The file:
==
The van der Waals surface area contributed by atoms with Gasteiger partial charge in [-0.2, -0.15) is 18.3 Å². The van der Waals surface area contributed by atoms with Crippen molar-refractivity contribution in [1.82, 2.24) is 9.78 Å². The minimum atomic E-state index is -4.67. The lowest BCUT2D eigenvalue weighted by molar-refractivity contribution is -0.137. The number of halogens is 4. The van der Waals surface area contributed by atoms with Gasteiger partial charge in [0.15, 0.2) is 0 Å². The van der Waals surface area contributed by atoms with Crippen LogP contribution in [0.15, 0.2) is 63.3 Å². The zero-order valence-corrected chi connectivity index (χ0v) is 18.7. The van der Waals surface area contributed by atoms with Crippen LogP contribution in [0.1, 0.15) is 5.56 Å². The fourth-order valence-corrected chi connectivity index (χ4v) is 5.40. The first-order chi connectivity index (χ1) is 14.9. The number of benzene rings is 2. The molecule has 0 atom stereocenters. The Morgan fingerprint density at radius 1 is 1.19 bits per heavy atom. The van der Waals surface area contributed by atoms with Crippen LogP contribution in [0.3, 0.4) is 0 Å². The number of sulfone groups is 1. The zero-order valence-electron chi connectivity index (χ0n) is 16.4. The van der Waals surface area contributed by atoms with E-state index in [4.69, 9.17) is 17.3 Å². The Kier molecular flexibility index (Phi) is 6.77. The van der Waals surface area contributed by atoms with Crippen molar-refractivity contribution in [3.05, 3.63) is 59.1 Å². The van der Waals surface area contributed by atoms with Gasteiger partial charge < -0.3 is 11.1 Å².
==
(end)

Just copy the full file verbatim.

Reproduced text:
The van der Waals surface area contributed by atoms with Gasteiger partial charge in [-0.2, -0.15) is 18.3 Å². The van der Waals surface area contributed by atoms with Crippen molar-refractivity contribution in [1.82, 2.24) is 9.78 Å². The minimum atomic E-state index is -4.67. The lowest BCUT2D eigenvalue weighted by molar-refractivity contribution is -0.137. The number of halogens is 4. The van der Waals surface area contributed by atoms with Gasteiger partial charge in [0.15, 0.2) is 0 Å². The van der Waals surface area contributed by atoms with Crippen LogP contribution in [0.15, 0.2) is 63.3 Å². The zero-order valence-corrected chi connectivity index (χ0v) is 18.7. The van der Waals surface area contributed by atoms with Crippen LogP contribution in [0.1, 0.15) is 5.56 Å². The fourth-order valence-corrected chi connectivity index (χ4v) is 5.40. The first-order chi connectivity index (χ1) is 14.9. The number of benzene rings is 2. The molecule has 0 atom stereocenters. The Morgan fingerprint density at radius 1 is 1.19 bits per heavy atom. The van der Waals surface area contributed by atoms with Crippen LogP contribution in [0.3, 0.4) is 0 Å². The number of sulfone groups is 1. The zero-order valence-electron chi connectivity index (χ0n) is 16.4. The van der Waals surface area contributed by atoms with E-state index in [4.69, 9.17) is 17.3 Å². The Kier molecular flexibility index (Phi) is 6.77. The van der Waals surface area contributed by atoms with Crippen molar-refractivity contribution in [3.05, 3.63) is 59.1 Å². The van der Waals surface area contributed by atoms with Gasteiger partial charge < -0.3 is 11.1 Å².